Crumbs. Exceedingly good cakes, meat dressing price hike in wake of the Brexit

Mr Kipling and Bisto prices on the up, owner confirms

Cherry bakewell... thick white icing, maraschino cherry. A lot of people probably eat it without a problem or even consider it tasty. Photo by shutterstock

Life is about to get more expensive for anyone in Britain that favours a French Fancy, an Angel Slice or indeed any other “exceedingly good” cake from a certain baker.

The sad (for some) news reaches El Reg that Premier Foods, the parent of Mr Kipling, is poised to hike prices to retailers.

“The situation on pricing differs between our different categories and brands and is currently under discussion with our individual retail customers,” a mouthpiece for the firm stated.

“On average we are considering rises around the mid-single digit mark,” she added.

Premier Foods, which also owns some other loved brands – from Bisto gravy granules to Cadbury cakes and the 1970s fave Angel’s Delight – is reacting to the weakened British pound.

The currency climbed against the US dollar in the ten days before the EU referendum in June last year, moving up from $1.41 to the pound to $1.48, but since then it has slumped, resting at $1.21.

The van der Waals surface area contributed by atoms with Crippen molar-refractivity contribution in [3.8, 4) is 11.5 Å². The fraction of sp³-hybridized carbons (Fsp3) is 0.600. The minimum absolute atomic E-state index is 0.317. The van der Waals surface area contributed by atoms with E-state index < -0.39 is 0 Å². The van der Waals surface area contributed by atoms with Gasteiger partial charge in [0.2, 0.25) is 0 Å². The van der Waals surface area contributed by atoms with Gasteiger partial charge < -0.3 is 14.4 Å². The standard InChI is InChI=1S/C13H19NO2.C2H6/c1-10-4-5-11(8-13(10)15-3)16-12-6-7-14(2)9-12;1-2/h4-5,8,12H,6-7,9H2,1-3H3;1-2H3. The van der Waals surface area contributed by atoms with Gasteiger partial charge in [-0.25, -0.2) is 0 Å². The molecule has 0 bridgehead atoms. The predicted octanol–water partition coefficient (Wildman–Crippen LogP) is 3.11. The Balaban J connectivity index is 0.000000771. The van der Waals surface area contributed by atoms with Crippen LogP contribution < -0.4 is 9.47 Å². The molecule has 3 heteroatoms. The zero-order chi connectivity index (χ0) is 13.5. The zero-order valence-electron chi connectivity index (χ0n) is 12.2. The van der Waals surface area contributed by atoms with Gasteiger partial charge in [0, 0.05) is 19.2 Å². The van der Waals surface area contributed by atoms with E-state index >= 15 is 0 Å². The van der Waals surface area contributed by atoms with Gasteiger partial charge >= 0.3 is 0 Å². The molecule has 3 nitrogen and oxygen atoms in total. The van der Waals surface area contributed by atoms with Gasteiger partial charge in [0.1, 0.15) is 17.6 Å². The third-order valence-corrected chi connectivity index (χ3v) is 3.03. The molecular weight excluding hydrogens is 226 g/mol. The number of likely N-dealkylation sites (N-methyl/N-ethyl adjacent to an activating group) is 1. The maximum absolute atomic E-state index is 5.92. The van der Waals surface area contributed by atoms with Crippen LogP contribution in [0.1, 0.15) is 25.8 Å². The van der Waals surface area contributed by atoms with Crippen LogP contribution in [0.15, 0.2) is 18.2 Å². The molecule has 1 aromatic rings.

Tech firms have already used this to justify local price rises in Britain: Dell was the first, adding 10 per cent to its prices a little more than a week after the Brexit vote, but it was followed by HP Inc, Lenovo, HPE, Asus et al.

And lest we forget, Walkers crisps have gone up in price, there was Marmitegate, and Kraft decided to remove a couple of mountains from the Toberlerone.

Late last year, printer services outfit Danwood told customers it could no longer delay putting up its own prices because it believed the price rises were here to stay for the long term.

Inflation in Blighty is predicted to quadruple to four per cent in the second half of 2017 as the decline in the value of sterling is passed onto the population. On the flipside, Brit exports are at a 17-year high.

Whatever your viewpoint on the EU referendum, paying more for cake, gravy granules and computers is a bitter pill to swallow. ®

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